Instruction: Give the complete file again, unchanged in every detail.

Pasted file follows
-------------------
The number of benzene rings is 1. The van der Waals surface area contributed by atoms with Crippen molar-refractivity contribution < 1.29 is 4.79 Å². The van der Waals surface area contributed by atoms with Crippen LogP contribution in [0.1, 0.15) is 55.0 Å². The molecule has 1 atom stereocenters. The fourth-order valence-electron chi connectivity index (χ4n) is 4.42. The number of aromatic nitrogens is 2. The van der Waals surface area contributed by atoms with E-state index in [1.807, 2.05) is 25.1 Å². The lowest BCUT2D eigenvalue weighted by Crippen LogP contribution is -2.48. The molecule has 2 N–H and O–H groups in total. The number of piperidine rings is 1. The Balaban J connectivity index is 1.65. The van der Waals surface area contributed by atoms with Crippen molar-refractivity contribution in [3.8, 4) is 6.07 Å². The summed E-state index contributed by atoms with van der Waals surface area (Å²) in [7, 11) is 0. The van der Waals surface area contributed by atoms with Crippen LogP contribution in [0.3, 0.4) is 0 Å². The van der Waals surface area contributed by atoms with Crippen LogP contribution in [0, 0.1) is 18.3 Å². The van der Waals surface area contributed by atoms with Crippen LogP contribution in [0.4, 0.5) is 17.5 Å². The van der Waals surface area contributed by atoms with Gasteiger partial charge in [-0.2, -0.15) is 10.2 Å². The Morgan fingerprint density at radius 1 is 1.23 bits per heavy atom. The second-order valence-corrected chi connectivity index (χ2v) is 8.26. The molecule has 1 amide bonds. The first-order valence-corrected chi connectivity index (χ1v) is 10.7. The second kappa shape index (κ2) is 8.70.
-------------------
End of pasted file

The number of benzene rings is 1. The van der Waals surface area contributed by atoms with Crippen molar-refractivity contribution < 1.29 is 4.79 Å². The van der Waals surface area contributed by atoms with Crippen LogP contribution in [0.1, 0.15) is 55.0 Å². The molecule has 1 atom stereocenters. The fourth-order valence-electron chi connectivity index (χ4n) is 4.42. The number of aromatic nitrogens is 2. The van der Waals surface area contributed by atoms with E-state index in [1.807, 2.05) is 25.1 Å². The lowest BCUT2D eigenvalue weighted by Crippen LogP contribution is -2.48. The molecule has 2 N–H and O–H groups in total. The number of piperidine rings is 1. The Balaban J connectivity index is 1.65. The van der Waals surface area contributed by atoms with Crippen molar-refractivity contribution in [3.8, 4) is 6.07 Å². The summed E-state index contributed by atoms with van der Waals surface area (Å²) in [7, 11) is 0. The van der Waals surface area contributed by atoms with Crippen LogP contribution in [0.3, 0.4) is 0 Å². The van der Waals surface area contributed by atoms with Crippen LogP contribution in [0, 0.1) is 18.3 Å². The van der Waals surface area contributed by atoms with Crippen LogP contribution in [0.4, 0.5) is 17.5 Å². The van der Waals surface area contributed by atoms with Gasteiger partial charge in [-0.2, -0.15) is 10.2 Å². The Morgan fingerprint density at radius 1 is 1.23 bits per heavy atom. The second-order valence-corrected chi connectivity index (χ2v) is 8.26. The molecule has 1 amide bonds. The first-order valence-corrected chi connectivity index (χ1v) is 10.7. The second kappa shape index (κ2) is 8.70.